Speaking on the company’s ambitious sustainability goals, he says consultation with many of its customers had led to the creation of a milestone goal of reducing energy consumption across all aspects of the business and equipment being developed by a margin of 30% by 2020.
He adds: “A third of the world’s energy goes into food manufacture – and a third of the world’s food is lost or wasted, and at the same time 800 million people are going hungry. How can we reconcile ourselves with this and build joint solutions?
“Well, we have committed with our industry partners to reduce energy consumption by 30%. You can argue if it’s possible, but with our customers we have joint accountability and it comes up with all our projects. That’s what we mean by Innovations for a better world. It’s not about making shiny signs, it’s about how much impact you can have on the environment.”
Regarding the introduction of greater integrated technology into its equipment ranges for ‘industry 4.0’ solutions for its systems including confectionery machinery, he said that the past year has brought considerable gains.
He was encouraged by the fact there had been significant progress over the past year in enhancing the digital capabilities across its equipment series, which is something the company has placed a major emphasis upon, and even created a new division for.
“We now have the capability to connect the vast majority of solutions we have through our global internet of things (IOT) platform, and we’re selling services with new business models that are purely digital, and we’re getting better at it.
“We have data analysts and scientists, and while progress is difficult to quantify, you can feel the transformation across the company,” explains the CTO, who says devising equipment that is easier for varying ability levels of operators to operate was of significant importance. So is creating data transparency with its equipment ranges in order for customers to fully optimise their production lines.
As his colleague Daniel Troxler, marketing director for consumer foods, explains, one of the most prominent systems within its present line-up for confectionery has been its DoMiReCo industry 4.0 solution.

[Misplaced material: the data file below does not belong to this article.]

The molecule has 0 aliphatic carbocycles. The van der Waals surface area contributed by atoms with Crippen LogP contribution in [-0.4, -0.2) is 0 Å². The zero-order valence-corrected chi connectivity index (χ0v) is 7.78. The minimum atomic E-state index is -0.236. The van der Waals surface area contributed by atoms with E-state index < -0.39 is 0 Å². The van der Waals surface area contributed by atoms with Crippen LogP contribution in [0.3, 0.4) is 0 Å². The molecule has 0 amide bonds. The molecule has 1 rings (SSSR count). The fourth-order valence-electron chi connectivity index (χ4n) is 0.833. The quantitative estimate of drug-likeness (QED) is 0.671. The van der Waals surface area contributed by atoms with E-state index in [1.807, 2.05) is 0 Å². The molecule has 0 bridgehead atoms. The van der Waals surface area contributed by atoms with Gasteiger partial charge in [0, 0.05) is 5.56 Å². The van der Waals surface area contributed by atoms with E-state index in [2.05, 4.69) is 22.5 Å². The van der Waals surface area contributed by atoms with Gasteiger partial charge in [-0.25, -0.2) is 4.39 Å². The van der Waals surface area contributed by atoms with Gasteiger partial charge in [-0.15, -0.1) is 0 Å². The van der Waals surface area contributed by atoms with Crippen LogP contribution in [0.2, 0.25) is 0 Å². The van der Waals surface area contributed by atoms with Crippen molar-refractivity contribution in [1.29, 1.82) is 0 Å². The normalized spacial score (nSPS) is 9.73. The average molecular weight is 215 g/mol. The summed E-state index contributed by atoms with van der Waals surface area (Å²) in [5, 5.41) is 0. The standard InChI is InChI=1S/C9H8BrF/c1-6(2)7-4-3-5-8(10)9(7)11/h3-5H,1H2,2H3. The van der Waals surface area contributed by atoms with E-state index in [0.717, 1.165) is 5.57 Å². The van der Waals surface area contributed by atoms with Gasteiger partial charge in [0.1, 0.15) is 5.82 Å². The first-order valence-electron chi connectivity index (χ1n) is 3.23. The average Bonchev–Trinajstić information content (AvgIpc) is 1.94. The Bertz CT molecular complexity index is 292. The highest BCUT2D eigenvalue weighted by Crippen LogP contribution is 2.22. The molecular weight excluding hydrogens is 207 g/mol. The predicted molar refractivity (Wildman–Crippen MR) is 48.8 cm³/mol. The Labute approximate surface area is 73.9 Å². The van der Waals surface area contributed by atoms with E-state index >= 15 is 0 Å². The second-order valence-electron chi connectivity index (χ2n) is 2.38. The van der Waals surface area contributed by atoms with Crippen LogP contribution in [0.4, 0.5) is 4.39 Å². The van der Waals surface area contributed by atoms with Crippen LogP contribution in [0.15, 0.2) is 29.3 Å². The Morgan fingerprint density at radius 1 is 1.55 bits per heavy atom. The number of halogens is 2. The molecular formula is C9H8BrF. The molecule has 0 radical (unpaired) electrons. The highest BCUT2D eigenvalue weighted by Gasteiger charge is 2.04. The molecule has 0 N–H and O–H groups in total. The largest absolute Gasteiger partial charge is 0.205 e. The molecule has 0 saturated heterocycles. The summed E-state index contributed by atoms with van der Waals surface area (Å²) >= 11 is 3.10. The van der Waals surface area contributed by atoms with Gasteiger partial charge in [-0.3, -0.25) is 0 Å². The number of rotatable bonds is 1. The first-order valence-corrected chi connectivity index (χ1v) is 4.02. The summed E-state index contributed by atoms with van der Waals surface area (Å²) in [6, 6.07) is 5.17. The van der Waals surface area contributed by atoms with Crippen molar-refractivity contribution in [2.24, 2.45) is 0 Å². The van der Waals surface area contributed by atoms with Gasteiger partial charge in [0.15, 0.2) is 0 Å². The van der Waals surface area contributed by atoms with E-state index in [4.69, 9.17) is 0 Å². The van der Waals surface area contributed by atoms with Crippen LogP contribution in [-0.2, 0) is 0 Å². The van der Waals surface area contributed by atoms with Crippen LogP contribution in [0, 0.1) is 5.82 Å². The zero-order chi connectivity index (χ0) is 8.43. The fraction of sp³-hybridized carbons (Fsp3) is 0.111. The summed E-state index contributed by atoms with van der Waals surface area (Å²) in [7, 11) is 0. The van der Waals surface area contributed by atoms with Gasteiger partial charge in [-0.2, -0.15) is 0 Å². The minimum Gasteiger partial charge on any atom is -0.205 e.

He says its development reflected a wider demand for creating production line systems that maximise production lines, offering flexible and intuitive operation.
Mr Troxler says: “One of our main aims is to help customers to be more efficient. The quality of their products needs to be good, uptime needs to be longer, and traceability need to be 100%, which is what we are working on at the moment.
“The 4.0 dosing, mixing, refining and conching system (DoMiReCo) consists of four modules, two have been launched and two more at the end of the year – this is a self-optimising process which makes sure that production efficiency is going up and quality is on a high level with no fluctuations, as well as being efficient for energy requirements as well.
“Reducing the loss of raw materials is another target – these are the solutions we are developing, independent from raw material qualities, or from the mood or experience of the operator, so that the customer can increase efficiency for dosing, mixing refining and conching. Dosing quality is done on the two-roll and five-roll refiner, and we have optimised equipment which we believe prove to be game-changing.”
The marketing manager added that the company’s latest conching systems is also energy efficient, as well as having new ball mills for bread and nut spreads (the Nova S), which had in his opinion given the company a unique selling point on several key areas of machinery development.
Major acquisition move
On acquisition of the Haas group, he explained there had been understandable issues surrounding how the relationship would develop between the two businesses, but he explained the two companies were integrating step-by-step.
He said: “I am very optimistic about the move with Haas –
we have had our first orders from Haas customers, whom we had no previous contact with. This shows that with our network we can create the ability for people to do business with one supplier, which will help us with market success.